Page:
# Chart for a Torus

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A torus (more precisely, a 2-torus) has the shape of the outer surface of a donut. A torus can be parametrized by two angular variables , each in . A dissected torus can be pictured as equivalent to a rectangle in the two-dimensional Euclidean plane , with opposite pairs of edges glued together. Locally, the 2-torus resembles , but there is no global continuous mapping since the Euclidean plane extends to infinity. This Demonstration shows possible mappings from a 2-torus to . The operation necessarily introduces discontinuities, where small changes of or create large jumps in the planar configuration. Two rotary dials determine a point (highlighted in green) in the course of a transformation.

Contributed by: Aaron T. Becker and Haoran Zhao (May 2016)

Open content licensed under CC BY-NC-SA

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The 2-torus (or ) is a manifold that can be embedded in , as illustrated by the 3D plot. A *manifold* is a topological space that locally resembles -dimensional Euclidean space in a neighborhood of each point. Locally, the neighborhood of any point on resembles one in (the Euclidean plane).

Globally, a manifold can differ from a Euclidean space; for example, the surface of the sphere is not topologically equivalent to a Euclidean space. Likewise the surface of a torus. As shown in this Demonstration, the torus can be split along its longest circumference to form a cylinder, and then this cylinder can be opened up into a rectangle. Both operations introduce discontinuities where small changes of or create large jumps in the configuration.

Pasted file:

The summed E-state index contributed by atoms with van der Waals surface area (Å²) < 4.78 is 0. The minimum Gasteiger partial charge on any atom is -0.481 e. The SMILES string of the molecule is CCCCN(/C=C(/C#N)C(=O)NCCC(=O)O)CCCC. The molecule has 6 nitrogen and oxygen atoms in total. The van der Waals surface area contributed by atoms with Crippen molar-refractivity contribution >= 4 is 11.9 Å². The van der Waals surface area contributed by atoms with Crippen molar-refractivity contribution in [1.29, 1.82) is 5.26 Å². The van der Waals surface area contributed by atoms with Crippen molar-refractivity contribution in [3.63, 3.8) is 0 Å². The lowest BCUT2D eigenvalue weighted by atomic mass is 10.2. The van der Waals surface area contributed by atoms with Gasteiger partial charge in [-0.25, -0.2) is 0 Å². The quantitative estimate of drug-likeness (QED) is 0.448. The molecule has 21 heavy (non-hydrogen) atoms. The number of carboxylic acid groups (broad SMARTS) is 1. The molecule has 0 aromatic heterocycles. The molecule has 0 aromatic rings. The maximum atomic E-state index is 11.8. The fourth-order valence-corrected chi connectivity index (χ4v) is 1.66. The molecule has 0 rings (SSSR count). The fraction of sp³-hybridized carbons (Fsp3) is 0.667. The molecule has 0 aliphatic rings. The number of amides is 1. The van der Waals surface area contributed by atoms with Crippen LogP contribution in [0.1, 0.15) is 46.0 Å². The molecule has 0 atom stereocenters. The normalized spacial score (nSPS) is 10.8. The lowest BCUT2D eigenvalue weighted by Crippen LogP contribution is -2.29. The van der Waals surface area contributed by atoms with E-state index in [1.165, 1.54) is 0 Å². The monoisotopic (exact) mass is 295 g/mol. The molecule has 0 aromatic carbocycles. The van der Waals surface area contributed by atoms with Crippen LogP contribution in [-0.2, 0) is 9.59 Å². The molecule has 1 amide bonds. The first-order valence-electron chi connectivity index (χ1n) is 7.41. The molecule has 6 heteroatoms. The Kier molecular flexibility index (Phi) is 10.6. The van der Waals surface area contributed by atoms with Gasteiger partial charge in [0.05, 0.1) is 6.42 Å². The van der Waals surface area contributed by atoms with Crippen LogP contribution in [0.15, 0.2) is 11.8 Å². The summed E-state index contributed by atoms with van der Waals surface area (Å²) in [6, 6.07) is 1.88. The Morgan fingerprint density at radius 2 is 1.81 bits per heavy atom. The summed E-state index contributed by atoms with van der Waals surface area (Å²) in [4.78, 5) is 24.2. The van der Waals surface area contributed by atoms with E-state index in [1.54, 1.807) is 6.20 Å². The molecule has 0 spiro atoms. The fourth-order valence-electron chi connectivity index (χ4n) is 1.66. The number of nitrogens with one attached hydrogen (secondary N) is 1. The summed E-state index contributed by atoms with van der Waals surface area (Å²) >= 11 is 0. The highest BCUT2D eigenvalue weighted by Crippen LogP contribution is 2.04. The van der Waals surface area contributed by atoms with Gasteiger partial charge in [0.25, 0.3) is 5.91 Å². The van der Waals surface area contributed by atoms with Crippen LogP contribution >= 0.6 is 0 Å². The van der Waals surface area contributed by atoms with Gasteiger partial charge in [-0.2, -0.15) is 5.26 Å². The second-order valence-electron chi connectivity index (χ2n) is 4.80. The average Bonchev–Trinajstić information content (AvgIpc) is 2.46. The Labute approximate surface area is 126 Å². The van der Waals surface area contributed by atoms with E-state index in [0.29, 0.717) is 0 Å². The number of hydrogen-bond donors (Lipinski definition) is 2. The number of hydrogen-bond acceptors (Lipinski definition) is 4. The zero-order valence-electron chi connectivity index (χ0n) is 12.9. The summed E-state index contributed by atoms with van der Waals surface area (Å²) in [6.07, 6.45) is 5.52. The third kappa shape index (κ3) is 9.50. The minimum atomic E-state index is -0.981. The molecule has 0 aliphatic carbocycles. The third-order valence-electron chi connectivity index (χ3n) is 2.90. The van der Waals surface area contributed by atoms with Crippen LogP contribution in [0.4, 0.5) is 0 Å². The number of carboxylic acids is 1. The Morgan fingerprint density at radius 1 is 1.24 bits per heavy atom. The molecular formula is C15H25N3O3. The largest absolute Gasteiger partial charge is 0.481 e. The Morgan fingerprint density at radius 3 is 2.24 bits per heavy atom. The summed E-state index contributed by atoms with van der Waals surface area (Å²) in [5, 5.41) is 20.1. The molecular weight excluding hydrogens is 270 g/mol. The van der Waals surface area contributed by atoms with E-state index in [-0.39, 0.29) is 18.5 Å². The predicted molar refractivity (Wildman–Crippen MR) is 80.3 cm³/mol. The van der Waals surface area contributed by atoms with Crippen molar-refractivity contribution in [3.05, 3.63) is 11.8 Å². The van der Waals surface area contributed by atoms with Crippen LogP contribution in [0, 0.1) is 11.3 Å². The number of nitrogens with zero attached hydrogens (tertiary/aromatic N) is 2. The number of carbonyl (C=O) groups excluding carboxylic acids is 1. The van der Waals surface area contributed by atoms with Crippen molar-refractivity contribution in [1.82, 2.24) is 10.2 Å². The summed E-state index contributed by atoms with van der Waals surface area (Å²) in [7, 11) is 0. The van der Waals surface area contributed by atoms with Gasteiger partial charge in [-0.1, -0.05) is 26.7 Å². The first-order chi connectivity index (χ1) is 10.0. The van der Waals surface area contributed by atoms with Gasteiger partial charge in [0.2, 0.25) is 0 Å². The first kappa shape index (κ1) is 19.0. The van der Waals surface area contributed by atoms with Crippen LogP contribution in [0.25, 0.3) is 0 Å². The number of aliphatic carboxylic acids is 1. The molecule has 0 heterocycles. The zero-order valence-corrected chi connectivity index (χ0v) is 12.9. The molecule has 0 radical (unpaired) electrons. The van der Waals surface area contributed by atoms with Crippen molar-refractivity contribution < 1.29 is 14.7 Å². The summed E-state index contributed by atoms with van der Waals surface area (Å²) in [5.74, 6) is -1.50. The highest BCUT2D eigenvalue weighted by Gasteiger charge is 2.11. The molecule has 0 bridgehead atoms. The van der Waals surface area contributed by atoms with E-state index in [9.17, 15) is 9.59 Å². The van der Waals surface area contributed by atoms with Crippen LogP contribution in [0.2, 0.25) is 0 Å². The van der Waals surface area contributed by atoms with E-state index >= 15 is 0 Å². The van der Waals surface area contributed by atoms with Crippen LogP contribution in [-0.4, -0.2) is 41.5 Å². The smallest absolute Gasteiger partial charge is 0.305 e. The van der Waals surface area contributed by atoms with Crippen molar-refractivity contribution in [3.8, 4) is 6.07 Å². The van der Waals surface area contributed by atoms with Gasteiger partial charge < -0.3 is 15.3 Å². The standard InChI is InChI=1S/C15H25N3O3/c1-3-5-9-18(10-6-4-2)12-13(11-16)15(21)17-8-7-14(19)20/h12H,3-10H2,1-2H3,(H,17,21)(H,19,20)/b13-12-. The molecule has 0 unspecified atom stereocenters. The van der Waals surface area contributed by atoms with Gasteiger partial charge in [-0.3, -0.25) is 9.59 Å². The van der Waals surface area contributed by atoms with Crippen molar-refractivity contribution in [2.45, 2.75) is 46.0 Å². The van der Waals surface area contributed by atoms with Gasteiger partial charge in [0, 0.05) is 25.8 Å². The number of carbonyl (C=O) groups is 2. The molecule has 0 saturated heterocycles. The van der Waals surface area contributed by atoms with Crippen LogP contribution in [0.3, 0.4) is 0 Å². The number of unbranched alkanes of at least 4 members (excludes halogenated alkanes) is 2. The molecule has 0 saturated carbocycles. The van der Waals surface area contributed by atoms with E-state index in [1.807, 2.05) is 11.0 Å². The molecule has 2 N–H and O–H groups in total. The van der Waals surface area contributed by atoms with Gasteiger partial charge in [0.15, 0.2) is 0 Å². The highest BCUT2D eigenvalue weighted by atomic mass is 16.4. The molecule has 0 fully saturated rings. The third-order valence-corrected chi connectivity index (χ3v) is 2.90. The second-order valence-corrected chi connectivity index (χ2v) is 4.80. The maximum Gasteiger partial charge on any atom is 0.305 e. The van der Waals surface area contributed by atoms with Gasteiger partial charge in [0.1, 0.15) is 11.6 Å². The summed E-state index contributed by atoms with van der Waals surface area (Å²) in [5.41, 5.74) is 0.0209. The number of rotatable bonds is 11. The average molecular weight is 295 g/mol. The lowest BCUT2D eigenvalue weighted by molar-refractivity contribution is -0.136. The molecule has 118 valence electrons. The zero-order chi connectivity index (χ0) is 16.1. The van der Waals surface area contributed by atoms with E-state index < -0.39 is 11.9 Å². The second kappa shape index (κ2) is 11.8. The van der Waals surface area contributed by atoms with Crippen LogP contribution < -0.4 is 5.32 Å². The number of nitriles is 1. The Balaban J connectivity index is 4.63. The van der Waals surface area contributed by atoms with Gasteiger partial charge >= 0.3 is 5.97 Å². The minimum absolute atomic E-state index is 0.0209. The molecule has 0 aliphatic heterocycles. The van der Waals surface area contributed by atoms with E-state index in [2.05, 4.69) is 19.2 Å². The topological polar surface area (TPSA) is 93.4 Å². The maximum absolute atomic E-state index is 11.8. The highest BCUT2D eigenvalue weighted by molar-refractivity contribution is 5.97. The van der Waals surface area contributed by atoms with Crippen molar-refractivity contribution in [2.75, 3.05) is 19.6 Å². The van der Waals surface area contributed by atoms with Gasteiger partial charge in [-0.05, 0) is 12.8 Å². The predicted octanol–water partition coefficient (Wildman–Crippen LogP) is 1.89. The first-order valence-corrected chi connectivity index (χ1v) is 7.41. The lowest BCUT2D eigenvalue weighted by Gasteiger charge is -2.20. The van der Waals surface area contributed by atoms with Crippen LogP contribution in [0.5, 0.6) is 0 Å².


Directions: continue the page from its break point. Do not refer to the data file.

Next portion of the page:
In the context of manifolds, these mappings are called *charts*. To avoid discontinuities, you can switch from one chart to another, much like a pilot can switch from a map of North America to a map of the Pacific when flying from New York to Tokyo. A collection of overlapping charts is called an *atlas*.

A fun problem: what is the minimum number of charts needed to construct a complete atlas of the torus?

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